Is classical music performed too fast?

Posted on 25 April 2018 in Articles • 2 min read

Every now and then, being at home with kids I put on some music they've never heard before. I always try different genres - rock, blues, jazz, even hip hop. This time I've chosen one of my favorites, the renowned classic of classics: Antonio Vivaldi's Four Seasons.

But the first notes of the "Spring" made me shiver. "This doesn't sound right! It sounds... too fast?" Seems that the first search results in Spotify yielded the recording of 1999, conducted by Fabio Biondi, Europa Galante orchestra.

But there were more to discover. "Sinkovsky Plays and Sings Vivaldy" was the next search result. Oh my! What is your rush man? It is played so fast that makes enjoying the music impossible. It felt like I've been given the best of the world's delicacies and have only two minutes to taste them all. Don't get me wrong - the technique is impressive! But where is the soul in all that?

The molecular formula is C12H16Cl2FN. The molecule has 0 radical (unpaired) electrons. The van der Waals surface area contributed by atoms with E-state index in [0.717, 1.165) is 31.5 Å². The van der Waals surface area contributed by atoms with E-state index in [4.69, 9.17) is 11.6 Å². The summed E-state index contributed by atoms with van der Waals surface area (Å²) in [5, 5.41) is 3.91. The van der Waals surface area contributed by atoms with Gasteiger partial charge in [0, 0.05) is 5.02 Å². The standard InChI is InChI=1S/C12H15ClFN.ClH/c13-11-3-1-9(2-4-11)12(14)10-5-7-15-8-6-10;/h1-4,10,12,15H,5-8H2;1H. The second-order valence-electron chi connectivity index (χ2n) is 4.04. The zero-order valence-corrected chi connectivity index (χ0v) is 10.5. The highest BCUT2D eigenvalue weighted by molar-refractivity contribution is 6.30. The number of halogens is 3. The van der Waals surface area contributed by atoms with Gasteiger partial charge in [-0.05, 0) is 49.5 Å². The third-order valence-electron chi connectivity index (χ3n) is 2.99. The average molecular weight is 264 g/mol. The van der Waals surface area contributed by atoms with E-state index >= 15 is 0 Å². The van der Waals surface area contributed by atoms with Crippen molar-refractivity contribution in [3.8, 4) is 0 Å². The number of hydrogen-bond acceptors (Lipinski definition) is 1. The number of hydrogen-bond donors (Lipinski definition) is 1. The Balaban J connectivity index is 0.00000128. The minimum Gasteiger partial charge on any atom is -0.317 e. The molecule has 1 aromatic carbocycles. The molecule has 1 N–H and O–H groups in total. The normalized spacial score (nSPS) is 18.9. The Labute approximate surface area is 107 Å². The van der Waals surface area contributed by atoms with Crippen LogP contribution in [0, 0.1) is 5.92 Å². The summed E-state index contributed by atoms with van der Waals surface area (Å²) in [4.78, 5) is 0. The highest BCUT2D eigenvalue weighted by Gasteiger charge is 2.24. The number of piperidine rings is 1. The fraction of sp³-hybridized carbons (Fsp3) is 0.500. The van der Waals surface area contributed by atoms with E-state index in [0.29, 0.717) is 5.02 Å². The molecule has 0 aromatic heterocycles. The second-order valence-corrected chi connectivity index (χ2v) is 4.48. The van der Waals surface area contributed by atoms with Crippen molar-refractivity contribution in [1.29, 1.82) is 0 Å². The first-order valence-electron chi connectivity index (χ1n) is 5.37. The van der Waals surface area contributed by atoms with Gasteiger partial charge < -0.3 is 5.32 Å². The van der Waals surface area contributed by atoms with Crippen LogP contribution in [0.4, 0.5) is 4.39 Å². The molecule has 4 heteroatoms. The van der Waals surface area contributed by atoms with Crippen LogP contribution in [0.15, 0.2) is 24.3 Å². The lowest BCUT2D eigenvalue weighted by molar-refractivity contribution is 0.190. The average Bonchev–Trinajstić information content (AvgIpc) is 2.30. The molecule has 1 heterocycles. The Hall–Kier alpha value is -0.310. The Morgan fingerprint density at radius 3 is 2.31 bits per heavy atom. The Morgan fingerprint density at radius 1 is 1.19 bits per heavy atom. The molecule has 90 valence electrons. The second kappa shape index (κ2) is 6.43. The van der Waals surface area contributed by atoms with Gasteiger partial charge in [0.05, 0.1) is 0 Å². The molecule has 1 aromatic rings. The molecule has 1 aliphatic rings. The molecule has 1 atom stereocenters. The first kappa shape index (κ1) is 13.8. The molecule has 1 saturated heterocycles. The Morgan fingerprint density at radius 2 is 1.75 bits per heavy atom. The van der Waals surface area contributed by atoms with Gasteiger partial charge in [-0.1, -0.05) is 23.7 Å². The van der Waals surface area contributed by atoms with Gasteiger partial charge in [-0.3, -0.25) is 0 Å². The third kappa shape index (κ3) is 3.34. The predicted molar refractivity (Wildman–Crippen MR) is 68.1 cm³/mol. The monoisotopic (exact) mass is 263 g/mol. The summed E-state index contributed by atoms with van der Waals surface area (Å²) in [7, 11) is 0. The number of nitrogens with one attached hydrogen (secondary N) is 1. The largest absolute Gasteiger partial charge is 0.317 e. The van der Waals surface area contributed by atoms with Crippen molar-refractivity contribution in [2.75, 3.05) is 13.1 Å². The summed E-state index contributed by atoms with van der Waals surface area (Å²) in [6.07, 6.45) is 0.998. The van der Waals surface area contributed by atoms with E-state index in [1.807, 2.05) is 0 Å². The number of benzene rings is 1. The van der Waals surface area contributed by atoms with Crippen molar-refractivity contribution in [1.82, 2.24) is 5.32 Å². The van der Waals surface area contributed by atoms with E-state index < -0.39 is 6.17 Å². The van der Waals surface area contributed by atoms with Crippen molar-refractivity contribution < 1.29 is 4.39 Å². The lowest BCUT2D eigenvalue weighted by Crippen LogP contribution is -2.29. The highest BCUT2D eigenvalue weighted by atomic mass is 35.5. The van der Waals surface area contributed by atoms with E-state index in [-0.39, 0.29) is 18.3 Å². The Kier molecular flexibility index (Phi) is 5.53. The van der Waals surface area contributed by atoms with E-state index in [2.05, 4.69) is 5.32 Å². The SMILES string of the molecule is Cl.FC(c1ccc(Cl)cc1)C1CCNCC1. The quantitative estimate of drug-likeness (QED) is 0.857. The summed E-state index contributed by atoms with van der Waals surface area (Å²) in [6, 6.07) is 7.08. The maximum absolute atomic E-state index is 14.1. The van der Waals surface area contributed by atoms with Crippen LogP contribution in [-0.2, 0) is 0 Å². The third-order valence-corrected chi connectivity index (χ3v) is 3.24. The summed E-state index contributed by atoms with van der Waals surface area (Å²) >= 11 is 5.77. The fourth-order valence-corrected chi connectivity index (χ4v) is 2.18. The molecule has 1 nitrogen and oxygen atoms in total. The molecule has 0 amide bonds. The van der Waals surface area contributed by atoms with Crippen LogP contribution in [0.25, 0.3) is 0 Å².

And there are many more performances that sound too paced. For example La Serenissima / Adrian Chandler (2015), and even Nigel Kennedy (1989).

I made a simple experiment: searched for "four seasons summer g minor" in Spotify and sorted the results by duration. After manually narrowing the results to the third part of the "Summer" - I found myself gazing upon a 45 seconds difference between the slowest (Takako Nishizaki, Capella Istropolitana, Stephen Gunzenhauser) and the fastest (Giuliano Carmignola, Venice Baroque Orchestra) performances! From 3m 07s to 2m 22s!

My overall impression of listening to the faster-paced performances was somewhat of standing in the middle of a stock exchange at a rush hour. Instruments are screaming, vulgarly interrupting each-other, not letting one another to finish the parts.

Is it the speed of our age that influences tempo that much? Or is it me, being used to the slower performance of "Four Seasons"?